"'You're not the only one' was the first song he did when he really went for it - and it was beautiful - fantastic song.

"Then he did a song which he introduced by saying "this is a song about living on the same planet..we've got a long way to go" - perfect introduction. The song starts with the line "if you look around the world its hard to imagine how things are gonna get better" - the song is "Sooner or Later" and the CD version is just as good as it was live. Powerful stuff.

"Then he completely blew me away. Not sure what the song is called....(if you're reading this James, i'd love to know) It was incredible - he got himself into it by playing this strident riff, staring at the audience and swaying to the song's rhythm - the song was being built up to this huge rock beast right from the start....then he started singing - in a way he hadn't up to this point - and it was amazing - huge delivery - fast, staccato, biting lines punctuated with this fast, big, riffing guitar. It had a kind of "Ritchie Havens 'Freedom'" rhythm, if you know Woodstock - but it had a powerful sense of urgency. It was breathtaking. The last line (sang really quick) "thank you please just to leave me aloooooooone" - it was HUGE! lol - brilliant.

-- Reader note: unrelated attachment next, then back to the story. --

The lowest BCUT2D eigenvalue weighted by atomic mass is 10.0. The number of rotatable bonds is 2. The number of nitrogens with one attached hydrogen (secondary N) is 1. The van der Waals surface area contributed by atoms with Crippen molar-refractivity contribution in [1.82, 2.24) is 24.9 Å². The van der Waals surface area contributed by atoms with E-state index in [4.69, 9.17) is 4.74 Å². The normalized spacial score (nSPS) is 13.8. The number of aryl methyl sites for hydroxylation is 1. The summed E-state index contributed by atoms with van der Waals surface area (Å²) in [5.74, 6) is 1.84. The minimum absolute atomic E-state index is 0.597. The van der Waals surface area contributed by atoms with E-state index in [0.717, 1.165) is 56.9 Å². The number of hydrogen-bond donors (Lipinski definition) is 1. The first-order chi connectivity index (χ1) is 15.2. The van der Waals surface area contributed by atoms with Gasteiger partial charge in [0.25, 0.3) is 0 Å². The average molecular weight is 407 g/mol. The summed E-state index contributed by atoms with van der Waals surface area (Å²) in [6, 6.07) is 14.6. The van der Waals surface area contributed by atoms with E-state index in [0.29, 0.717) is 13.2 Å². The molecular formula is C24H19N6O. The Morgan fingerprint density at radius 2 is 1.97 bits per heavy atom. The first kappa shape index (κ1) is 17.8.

"- then he had to follow it! LOL

"A beautiful song called "Walk the Earth" which had me singing along in my chair (I was disappointed it wasn't on the album....but it's a good excuse to buy his others LOL) - a great song that reminded me of Steve Knightley. Nice percussive slapping on the guitar on this one.

"He was a really nice bloke too - afterward me and Andy Brown were chatting to him - and Andy asked him to write something ridiculous on his inlay booklet (I won't say what it was but it's not something you'd expect someone to write) - and he did LOL - great stuff.

"Still listening to the album - i'm on track 11 now - it's brilliant. Powerful performances, distinctive songwriting, a prog rock sensibility paired down to the acoustic as Roy Harper would have it, and the perfect production. Brilliant. So pleased I have the CD.

"Shame Ritchie Leo missed it, he would have loved him..." - GARETH HOWELLS

"Gig review - Jim Moray support"

"James Hollingsworth is no stranger to Bristol audiences and we have come to expect strongly crafted, beautifully sung songs and stunning guitar work." - www.crackerjack.co.uk